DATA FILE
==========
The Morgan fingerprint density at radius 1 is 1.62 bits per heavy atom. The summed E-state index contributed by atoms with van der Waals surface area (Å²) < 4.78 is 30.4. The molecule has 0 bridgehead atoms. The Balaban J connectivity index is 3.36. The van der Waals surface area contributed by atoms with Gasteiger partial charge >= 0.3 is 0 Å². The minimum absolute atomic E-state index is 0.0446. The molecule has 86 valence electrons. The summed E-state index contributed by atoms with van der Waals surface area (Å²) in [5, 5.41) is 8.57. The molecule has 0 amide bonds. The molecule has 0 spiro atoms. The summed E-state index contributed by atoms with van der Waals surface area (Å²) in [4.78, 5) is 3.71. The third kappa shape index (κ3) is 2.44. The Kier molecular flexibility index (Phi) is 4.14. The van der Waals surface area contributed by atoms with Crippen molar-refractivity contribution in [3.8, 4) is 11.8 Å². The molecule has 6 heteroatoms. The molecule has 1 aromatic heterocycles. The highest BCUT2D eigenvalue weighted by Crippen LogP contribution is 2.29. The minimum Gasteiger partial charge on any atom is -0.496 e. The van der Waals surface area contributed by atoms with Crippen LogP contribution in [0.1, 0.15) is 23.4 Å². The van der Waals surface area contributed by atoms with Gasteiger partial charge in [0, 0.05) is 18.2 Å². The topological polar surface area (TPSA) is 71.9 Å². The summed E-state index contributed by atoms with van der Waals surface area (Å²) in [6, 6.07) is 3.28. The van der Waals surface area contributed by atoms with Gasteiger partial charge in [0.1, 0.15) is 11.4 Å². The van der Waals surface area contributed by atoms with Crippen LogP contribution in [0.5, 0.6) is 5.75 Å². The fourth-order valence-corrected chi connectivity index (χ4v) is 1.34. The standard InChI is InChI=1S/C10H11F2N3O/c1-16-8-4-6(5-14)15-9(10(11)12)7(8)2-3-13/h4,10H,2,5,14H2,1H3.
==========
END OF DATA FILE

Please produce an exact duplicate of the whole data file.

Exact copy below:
The Morgan fingerprint density at radius 1 is 1.62 bits per heavy atom. The summed E-state index contributed by atoms with van der Waals surface area (Å²) < 4.78 is 30.4. The molecule has 0 bridgehead atoms. The Balaban J connectivity index is 3.36. The van der Waals surface area contributed by atoms with Gasteiger partial charge >= 0.3 is 0 Å². The minimum absolute atomic E-state index is 0.0446. The molecule has 86 valence electrons. The summed E-state index contributed by atoms with van der Waals surface area (Å²) in [5, 5.41) is 8.57. The molecule has 0 amide bonds. The molecule has 0 spiro atoms. The summed E-state index contributed by atoms with van der Waals surface area (Å²) in [4.78, 5) is 3.71. The third kappa shape index (κ3) is 2.44. The Kier molecular flexibility index (Phi) is 4.14. The van der Waals surface area contributed by atoms with Crippen molar-refractivity contribution in [3.8, 4) is 11.8 Å². The molecule has 6 heteroatoms. The molecule has 1 aromatic heterocycles. The highest BCUT2D eigenvalue weighted by Crippen LogP contribution is 2.29. The minimum Gasteiger partial charge on any atom is -0.496 e. The van der Waals surface area contributed by atoms with Crippen LogP contribution in [0.1, 0.15) is 23.4 Å². The van der Waals surface area contributed by atoms with Gasteiger partial charge in [0, 0.05) is 18.2 Å². The topological polar surface area (TPSA) is 71.9 Å². The summed E-state index contributed by atoms with van der Waals surface area (Å²) in [6, 6.07) is 3.28. The van der Waals surface area contributed by atoms with Gasteiger partial charge in [0.1, 0.15) is 11.4 Å². The van der Waals surface area contributed by atoms with Crippen LogP contribution in [0.5, 0.6) is 5.75 Å². The fourth-order valence-corrected chi connectivity index (χ4v) is 1.34. The standard InChI is InChI=1S/C10H11F2N3O/c1-16-8-4-6(5-14)15-9(10(11)12)7(8)2-3-13/h4,10H,2,5,14H2,1H3.